Last year the New Jersey Division of Gaming Enforcement issued a clarion call to game developers with the announcement they would be licensing skill-based games (think Candy Crush or Words With Friends) that could then be introduced on casino floors in Atlantic City, or perhaps at one of New Jersey’s licensed online gaming websites.
The initiative was part of the DGE’s ongoing “New Jersey First” program, designed to reinvigorate and reinvent the state’s gaming industry. As part of the program the DGE created a new gaming category, specifically for skill-based casino games; a category that now seems to be even broader than first thought after a recent announcement by the Borgata Hotel and Casino.
The Borgata, with the blessing of the DGE, is taking the idea of skill-based contests a step further, as the jewel of Atlantic City’s casino industry will be hosting a physical, skill-based contest on March 21, 2015, according to the AP’s Wayne Parry.
The contest will be a timed free throw shooting contest that costs just $20 to enter. The winner will get $5,000 of the $10,000 prize-pool.
“For a $20 buy-in, contestants compete in 90-second rounds for the right to play in the final round-of-16 in a bracket format. The top four finishers will split $10,000, with the winner getting $5,000. A valid Borgata players’ club card is required to participate in the contest.”
“This is a first step, something we’ve never been able to do until now,” said Joe Lupo, the casino’s senior vice president. “A year from now, you’ll probably see a lot more of these skill-based tournaments or even games on the casino floor.”
If Lupo is right, you might be able to gamble with some other casino patron in Pop-A-Shot, pinball games, or even Skeeball. But first we have to see how the free throw shooting contest at Borgata goes.
The contest has already been mentioned by the Associated Press, poker outlets, and even Barstool Sports, where Smitty explains precisely why this contest will be a success.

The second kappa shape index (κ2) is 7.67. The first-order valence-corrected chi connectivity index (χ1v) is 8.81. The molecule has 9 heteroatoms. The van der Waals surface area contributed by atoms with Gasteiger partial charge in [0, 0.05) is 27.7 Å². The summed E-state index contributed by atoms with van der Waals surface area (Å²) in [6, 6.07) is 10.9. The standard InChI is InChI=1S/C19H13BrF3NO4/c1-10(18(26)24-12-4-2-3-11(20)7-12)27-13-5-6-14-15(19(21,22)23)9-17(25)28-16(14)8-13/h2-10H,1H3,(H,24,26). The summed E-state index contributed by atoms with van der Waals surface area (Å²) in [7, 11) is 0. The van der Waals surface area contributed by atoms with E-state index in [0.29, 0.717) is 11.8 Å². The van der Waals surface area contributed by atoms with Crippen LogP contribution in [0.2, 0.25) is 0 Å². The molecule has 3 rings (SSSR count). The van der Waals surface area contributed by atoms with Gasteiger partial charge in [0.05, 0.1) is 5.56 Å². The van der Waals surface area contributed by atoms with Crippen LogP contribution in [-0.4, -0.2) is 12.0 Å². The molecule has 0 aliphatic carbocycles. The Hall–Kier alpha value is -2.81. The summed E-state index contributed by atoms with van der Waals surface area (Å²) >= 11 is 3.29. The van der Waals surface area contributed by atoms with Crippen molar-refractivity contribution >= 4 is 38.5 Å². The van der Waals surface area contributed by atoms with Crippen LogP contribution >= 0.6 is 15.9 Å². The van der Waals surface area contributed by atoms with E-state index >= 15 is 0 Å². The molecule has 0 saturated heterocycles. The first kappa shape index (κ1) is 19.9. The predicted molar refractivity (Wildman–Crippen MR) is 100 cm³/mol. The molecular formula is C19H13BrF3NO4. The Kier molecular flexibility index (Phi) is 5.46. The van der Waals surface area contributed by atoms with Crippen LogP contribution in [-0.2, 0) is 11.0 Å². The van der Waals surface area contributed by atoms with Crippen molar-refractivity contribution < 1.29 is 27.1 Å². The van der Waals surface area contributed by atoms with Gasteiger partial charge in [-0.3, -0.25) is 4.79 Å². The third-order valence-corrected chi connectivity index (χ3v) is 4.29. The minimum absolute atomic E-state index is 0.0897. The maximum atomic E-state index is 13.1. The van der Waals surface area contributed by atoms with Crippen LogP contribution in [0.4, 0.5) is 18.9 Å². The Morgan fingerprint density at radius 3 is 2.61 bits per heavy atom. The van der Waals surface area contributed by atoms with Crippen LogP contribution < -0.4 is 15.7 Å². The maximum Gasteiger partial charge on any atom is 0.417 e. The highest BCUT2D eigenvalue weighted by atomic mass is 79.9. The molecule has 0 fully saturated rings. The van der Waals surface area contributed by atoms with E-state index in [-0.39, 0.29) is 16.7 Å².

How physical skill-based gambling can help AC
The Borgata’s planned event, shooting free throws, is sheer genius. Free throws is an activity that anyone can do well, man or woman, young or old, and a skill that doesn’t require a person to be a professional athlete to excel at – a lot of NBA players are terrible free throw shooters and I’ve played basketball in rec leagues with plenty of people who never miss a free throw.
Because of this, and because of the low price of entry, this event should have a very strong turnout. And those participants will all need to be registered in the Borgata’s Player Club – see where this is going?
Furthermore, as Lupo explained, the free throw shooting contest hosted by the Borgata is likely to be the beginning of a new marketing trend in Atlantic City.
Casinos up and down the Boardwalk could host similar contests (with larger and more attractive prize pools – a $100,000 prize pool with $50,000 going to the winner would likely draw hundreds of the best free throw shooters in the country to AC) that would appeal to specialists across the globe.
The people turning up to test their luck shooting free throws, playing Can Jam, Chip and Putt contests, or even throwing footballs through a tire, will need to stay somewhere, and will likely spend money gambling or on other casino amenities while in town – particularly the weekend warrior crowd.
The larger these prize-pools become the more value they will have for the host casino.
Skill-based games of this sort are an excellent way to expand your marketing base and a great reason for people to plan a trip to Atlantic City.
Are skill-based games the future?
On top of bringing new potential patrons to Atlantic City, New Jersey seems to be attempting to cash in on the rise of competitive video games and the increasing popularity of free-play apps and social games that reward skill.
As the technology has improved and with game developers becoming more sophisticated, people are moving away from classic games of chance such as slot machines, in favor of games where their decisions matter and their skills impact the outcome.
This would not only expand their customer base, but as stated in the New Jersey First press release from last year, it could lure companies in these industry to move to New Jersey and setup shop. As DGE head David Rebuck stated, “Bring your innovative skill-based games to New Jersey and we will work with you to get them approved quickly.”
If small startup companies did relocate to New Jersey it would bolster and diversify the gaming industry, as well as leading to new, high-tech, industries relocating to New Jersey, and new jobs for the Garden State.